Because I Said So!: The Truth Behind the Myths, Tales, and Warnings Every Generation Passes Down to Its Kids by Ken Jennings
My rating: 4 of 5 stars
I'd first heard of Ken Jennings from my mother, an avid Jeopardy! watcher. She's the only person I know who records old Jeopardy! episodes on her DVR when she's away, and then actually watches them.
But I digress.
I know he's a smart guy, and the episodes I saw with him up against Watson, the computer opponent, were entertaining. Jennings struck me as the sort of person who has a wealth of knowledge just simmering under the surface, but who doesn't use it as a bludgeon.
It was with these assumptions I picked up his book, Because I Said So! It's an examination of all of the things parents tell their kids, and the factual basis (or lack thereof) behind them. He tackles such diverse warnings as, "Your face will freeze that way," and "There are starving children in Africa!" (That was the location given when my parents chided me, but a number of places have been picked as an example.) Jennings often goes into the origin of parents' sayings, then expounds on the scientific truths behind them. The book is a study in risk assessment, reassuring helicopter parents, and enlightening those who pass things along because it was something their parents said. It's like the joke about the new bride's pot roast, which I'll tell at the end of the review.
The style of the book is light and funny, with quips and one-liners sprinkled throughout. Some of the jokes fell flat, but most got a chuckle out of me. Though the book has a fragmented style, it is grouped by general subject matter, and each section is headed by the parental wisdom he addresses. The final chapter is on sex and relationships, which were interesting, though Jennings doesn't come across as professorial enough to keep away the creepy factor. Hearing him discuss my private parts was a bit like a dinner conversation gone terribly wrong.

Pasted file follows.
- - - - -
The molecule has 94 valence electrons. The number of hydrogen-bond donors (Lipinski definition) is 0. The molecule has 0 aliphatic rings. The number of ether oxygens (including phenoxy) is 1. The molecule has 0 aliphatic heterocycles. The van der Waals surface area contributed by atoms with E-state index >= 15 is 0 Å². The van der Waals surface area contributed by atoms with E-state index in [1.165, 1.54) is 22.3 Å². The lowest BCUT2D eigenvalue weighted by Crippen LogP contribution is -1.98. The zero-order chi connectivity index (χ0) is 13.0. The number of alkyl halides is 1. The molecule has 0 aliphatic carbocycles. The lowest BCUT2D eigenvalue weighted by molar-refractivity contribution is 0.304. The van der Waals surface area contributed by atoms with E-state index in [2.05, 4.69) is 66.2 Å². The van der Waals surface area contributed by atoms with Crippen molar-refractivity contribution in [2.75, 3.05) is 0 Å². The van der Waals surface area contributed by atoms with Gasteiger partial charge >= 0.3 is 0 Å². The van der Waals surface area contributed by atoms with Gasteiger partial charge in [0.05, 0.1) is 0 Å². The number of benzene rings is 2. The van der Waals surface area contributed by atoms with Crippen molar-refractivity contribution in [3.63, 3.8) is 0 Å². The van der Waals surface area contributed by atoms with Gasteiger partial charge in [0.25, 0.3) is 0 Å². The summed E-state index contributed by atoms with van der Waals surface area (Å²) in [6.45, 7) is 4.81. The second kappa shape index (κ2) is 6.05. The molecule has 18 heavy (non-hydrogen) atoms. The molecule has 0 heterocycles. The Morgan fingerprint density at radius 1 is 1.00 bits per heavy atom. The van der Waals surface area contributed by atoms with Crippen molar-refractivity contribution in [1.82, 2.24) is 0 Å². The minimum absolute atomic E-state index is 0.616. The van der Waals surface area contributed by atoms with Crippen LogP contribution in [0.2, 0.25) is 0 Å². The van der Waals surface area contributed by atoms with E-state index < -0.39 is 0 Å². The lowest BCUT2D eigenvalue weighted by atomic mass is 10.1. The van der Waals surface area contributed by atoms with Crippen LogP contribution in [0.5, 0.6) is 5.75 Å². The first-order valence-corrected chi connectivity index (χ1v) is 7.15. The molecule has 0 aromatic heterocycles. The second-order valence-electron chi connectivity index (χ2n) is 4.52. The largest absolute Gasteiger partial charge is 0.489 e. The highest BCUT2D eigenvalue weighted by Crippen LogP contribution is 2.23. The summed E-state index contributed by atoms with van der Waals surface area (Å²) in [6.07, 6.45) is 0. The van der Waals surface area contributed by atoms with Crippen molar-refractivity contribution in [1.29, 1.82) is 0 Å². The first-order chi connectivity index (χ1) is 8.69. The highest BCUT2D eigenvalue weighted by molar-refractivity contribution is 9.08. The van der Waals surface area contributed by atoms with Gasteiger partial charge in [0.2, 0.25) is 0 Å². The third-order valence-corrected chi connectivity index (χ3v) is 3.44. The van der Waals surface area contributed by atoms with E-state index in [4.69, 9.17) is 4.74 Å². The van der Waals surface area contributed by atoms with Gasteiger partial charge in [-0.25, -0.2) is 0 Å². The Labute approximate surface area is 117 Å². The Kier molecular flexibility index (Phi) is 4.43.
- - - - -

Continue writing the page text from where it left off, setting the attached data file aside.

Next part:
My other complaint about the book has to do with its presentation. Unfortunately, repeating myths, even to debunk them, often has the unintended consequence of reinforcing them. The verdict needed to be delivered in a way that undid the damage, instead of the short explanations given.
Overall, though, I found this book both entertaining and informative, and am thinking about who I might want to give it to as a Christmas present. I do know a lot of parents.
I listened to the audio edition, which was narrated by Ken Jennings. He does an excellent job reading his words, and his delivery made me laugh at some jokes that would've fallen flat on the page.
The New Bride
A couple marries and moves in together. Soon, the husband notices that, every time his new wife prepares roast beef on Sundays, she cuts off both ends before she puts it into the oven. He wonders if this makes it more flavorful, or helps it cook more evenly, or what, and finally asks. She tells him she doesn't know; that her mother always did it, so that was how she learned. The next time he speaks to his mother-in-law, he asks her why she cut the ends off her roast beef. She says she doesn't know, but that her mother always did. This is fortuitous, because the grandmother is due to visit the very next week.
Over Sunday dinner, as they're sitting around the table and chatting, waiting for the roast to cook, he asks his wife's grandmother why she cut the ends off her roast, and explains how it's survived the generations. The grandmother blushes, then laughs so hard she can't breathe. Her granddaughter jumps up to get her a glass of water, and the husband stays behind to make sure she isn't choking.
After she's had a big gulp of water, still giggling, the grandmother says, "That was the only way I could get it to fit in the oven!"
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